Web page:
of Crabbe was acted upon and changed by the growth of new tastes and a new spirit in the times through which he lived, — how his poetry took a warmer temperament, a richer color, as the age became more poetical. As he lived, indeed, in two eras, so he wrote in two styles : the first, a sort of imitation, as we have already observed, of the rude vigor of Churchill, though marked from the beginning by a very distinguishing quaintness and raciness of its own, but comparatively cautious and commonplace, and dealing rather with the surface than with the heart of things; the last, with all the old peculiarities retained, and perhaps exaggerated, but greatly more copious, daring, and impetuous, and infinitely improved in penetration and general effectiveness. And his poetical power, nourished by an observant spirit and a thoughtful tenderness of nature, continued to grow in strength to the end of his life ; so that the last poetry he published, his Tales of the Hall, is the finest he ever wrote, the deepest and most passionate in feeling as well as the happiest in execution. In Crabbe's sunniest passages, however, the glow is still that of a melancholy sunshine : compared to what we find in Moore's poetry, it is like the departing flush from the west, contrasted with the radiance of morning poured out plentifully over earth and sky, and making all things laugh in light. Rarely has there been seen so gay, nimble, airy a wonder-worker in verse as Moore ; rarely such a conjuror with words, which he makes to serve rather as wings for his thoughts than as the gross attire or embodiment with which they must be encumbered to render them palpable or visible. His wit is not only the sharpest and brightest to be almost anywhere found, but is produced apparently with more of natural facility, and shapes itself into expression more spontaneously, than that of any
other poet. But there is almost as much humor as wit in Moore's gayety ; nor are his wit and humor together more than a small part of his poetry, which, preserving in all its forms the same matchless brilliancy, finish, and apparent ease and fluency, breathes in its tenderer strains the very soul of sweetness and pathos. Moore, after having risen to the ascendant in his proper region of the poetical firmament, at last followed the rest into the walk of narrative poetry, and produced his Lalla Rookh (1817): it is a poem,
with all its defects, abounding in passages of great beauty and splendor; but his Songs are, after all, probably, the compositions for which he will be best remembered.
No poetry of this time is probably so deeply and universally written upon the popular heart and memory as Campbell's great lyrics; these, therefore, it is needless to give here ; some things that he has written in another style will have a greater chance of being less familiar to the reader. With all his classic taste and careful finish, Campbell's writing, especially in his earlier poetry, is rarely altogether free for any considerable number of lines from something hollow and false in expression, into which he was seduced by the conventional habits of the preceding bad school of versemaking in which he had been partly trained, and from which he emerged, or by the gratification of his ear lulling his other faculties asleep for the moment; even in his Battle of the Baltic, for instance, what can be worse than the two lines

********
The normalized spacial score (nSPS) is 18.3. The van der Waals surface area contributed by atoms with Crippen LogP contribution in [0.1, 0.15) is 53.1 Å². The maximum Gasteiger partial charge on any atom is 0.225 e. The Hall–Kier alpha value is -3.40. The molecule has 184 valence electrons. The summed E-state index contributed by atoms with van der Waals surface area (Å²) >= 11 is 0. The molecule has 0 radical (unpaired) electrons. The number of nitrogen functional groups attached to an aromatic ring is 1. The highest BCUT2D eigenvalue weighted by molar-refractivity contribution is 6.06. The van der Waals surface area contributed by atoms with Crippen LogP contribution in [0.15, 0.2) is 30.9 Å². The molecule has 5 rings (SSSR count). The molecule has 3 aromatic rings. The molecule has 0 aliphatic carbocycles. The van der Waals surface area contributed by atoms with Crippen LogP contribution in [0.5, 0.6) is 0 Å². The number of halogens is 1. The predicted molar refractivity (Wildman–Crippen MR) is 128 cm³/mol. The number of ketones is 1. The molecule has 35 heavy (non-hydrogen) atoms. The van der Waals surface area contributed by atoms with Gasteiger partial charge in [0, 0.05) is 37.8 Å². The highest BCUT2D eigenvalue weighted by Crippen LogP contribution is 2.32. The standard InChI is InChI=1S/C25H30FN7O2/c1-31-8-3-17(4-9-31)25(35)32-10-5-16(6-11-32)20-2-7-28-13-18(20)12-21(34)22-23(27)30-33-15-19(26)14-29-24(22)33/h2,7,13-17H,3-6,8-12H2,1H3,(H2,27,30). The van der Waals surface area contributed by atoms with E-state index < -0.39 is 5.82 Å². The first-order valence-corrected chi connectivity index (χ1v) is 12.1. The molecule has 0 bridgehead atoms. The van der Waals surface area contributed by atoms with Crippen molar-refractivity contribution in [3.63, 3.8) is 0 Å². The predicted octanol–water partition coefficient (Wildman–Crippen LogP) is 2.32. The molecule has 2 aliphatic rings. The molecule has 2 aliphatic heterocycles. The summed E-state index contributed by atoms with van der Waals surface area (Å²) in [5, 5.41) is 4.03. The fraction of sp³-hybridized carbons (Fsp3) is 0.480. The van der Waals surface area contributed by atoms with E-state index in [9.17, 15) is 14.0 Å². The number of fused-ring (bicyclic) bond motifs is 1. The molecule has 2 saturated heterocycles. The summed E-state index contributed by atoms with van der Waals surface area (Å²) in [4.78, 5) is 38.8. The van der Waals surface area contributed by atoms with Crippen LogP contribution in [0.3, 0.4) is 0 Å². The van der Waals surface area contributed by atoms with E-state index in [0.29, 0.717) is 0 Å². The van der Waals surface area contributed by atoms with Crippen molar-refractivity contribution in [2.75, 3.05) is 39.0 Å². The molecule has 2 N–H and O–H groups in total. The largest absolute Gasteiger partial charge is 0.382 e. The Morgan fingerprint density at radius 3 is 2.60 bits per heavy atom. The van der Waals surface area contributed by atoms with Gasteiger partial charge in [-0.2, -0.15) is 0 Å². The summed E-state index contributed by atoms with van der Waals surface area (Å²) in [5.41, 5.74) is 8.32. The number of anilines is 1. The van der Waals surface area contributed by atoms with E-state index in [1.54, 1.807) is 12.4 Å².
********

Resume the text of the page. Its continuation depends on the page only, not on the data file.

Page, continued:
But the might of England flushed
To anticipate the scene? And a similar use of fine words with little or no meaning, or with a meaning which can only be forced out of them by torture, is occasional in all his early compositions. In the Pleasures of Hope, especially, swell of sound without any proportionate quantity of sense, is of such frequent occurrence as to be almost a characteristic of the poem. All his later poetry, however, is of much purer execution ; and some of it is of exquisite delicacy and grace of form. A little incident was never, for example, more perfectly told than in the following verses :
The ordeal's fatal trumpet sounded,
And sad pale Adelgitha came,
And slew the slanderer of her fame.
She wept, delivered from her danger;
But, when he knelt to claim her glove -
For hapless Adelgitha's love.
“For he is in a foreign far land
Whose arm should now have set me free ;
For him that's dead or false to me.'
“ Nay! say not that his faith is tainted !”
He raised his vizor — at the sight
She fell into his arms and fainted;
It was indeed her own true knight.
Equally perfect, in a higher, more earnest style, is the letter to her absent husband, dictated and signed by Constance in her last moments, which closes the tale of Theodric:
“ Theodric, this is destiny above
I shall have worse than lived in vain.
Words that will solace him while life endures :